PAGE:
From The Westerner Blog
As absurd as this may sound, the sidesaddle took hold in the 14th century to protect the virginity of a teenaged princess traveling across Europe to wed the young King of England. Surprised? Don’t feel alone. Most assume the sidesaddle was the natural outcome of fashion, demanded by the long, flowing, sometimes over-hooped skirts favored for so many centuries. But no, protecting the royal hymen was the reason. For some 500 years, women were told the only way a “proper lady” sat on a horse was sideways, holding on for dear life, a passenger on a 1,500-pound animal she could barely control. The fate of that princess makes the story even more ludicrous.
Princess Anne of Bohemia, a predecessor of the modern Czech Republic, was the daughter of the most powerful monarch in Europe in 1382 when she left for England to wed King Richard II. To ensure her virgin marriage, ruling men instructed her to ride aside, rather than astride. “Good Queen Anne,” as she’d eventually be called, arrived sitting in a large padded chair, holding onto a pommel in front, both feet resting on a wooden plank that hung on the left side of the animal. (Both men and women mount a horse from the left.) Someone led her horse. She wed a tall, handsome boy she came to love, but who history remembers mainly through William Shakespeare, the playwright who blamed “Richard II” for the Wars of the Roses.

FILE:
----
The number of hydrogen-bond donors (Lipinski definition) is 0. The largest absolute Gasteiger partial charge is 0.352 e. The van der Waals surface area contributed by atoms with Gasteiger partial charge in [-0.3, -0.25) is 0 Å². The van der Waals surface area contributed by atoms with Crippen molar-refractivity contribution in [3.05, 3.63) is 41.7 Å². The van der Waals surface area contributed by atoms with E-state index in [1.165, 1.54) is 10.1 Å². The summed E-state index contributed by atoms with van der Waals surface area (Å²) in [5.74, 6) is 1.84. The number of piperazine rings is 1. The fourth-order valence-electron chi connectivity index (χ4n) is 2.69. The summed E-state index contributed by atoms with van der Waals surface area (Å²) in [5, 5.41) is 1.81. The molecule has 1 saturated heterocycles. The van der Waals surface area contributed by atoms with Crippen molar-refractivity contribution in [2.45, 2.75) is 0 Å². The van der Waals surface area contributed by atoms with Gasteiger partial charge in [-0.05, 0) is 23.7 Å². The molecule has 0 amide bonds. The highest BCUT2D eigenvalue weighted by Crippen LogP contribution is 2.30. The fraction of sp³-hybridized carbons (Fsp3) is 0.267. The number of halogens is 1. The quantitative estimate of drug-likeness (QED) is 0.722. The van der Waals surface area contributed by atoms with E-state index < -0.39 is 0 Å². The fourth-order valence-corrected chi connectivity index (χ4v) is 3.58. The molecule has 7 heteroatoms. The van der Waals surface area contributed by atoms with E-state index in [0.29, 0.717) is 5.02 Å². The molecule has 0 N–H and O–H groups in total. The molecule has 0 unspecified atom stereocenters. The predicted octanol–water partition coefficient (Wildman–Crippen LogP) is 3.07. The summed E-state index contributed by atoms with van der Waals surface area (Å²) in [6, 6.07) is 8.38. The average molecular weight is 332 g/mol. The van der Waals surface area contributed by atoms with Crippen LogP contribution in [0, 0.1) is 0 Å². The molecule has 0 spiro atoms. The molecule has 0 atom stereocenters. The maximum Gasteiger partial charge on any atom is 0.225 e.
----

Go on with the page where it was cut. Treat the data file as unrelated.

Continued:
Women hadn’t always ridden so askew. Although ancient Greek sculptures depict women riding aside, it was an option, not a demand. Joan of Arc didn’t ride into battle in the 1400s as a dainty maid. Geoffrey Chaucer depicted his “Wife of Bath” riding astride in the 1300s. Central Asian women mounted horses like their brothers did, and Amazon women were famous for both their trousers and riding astride. But then came Anne and the fixation on “virtuous virgins.” Folks like to mimic royals, so the idea of a sidesaddle spread. By 1600, riding aside was the only way a “decent” woman could ride a horse without scorn. Most women went willingly along—except for Catherine the Great, of course, who was so powerful, she decreed her court would all ride astride.
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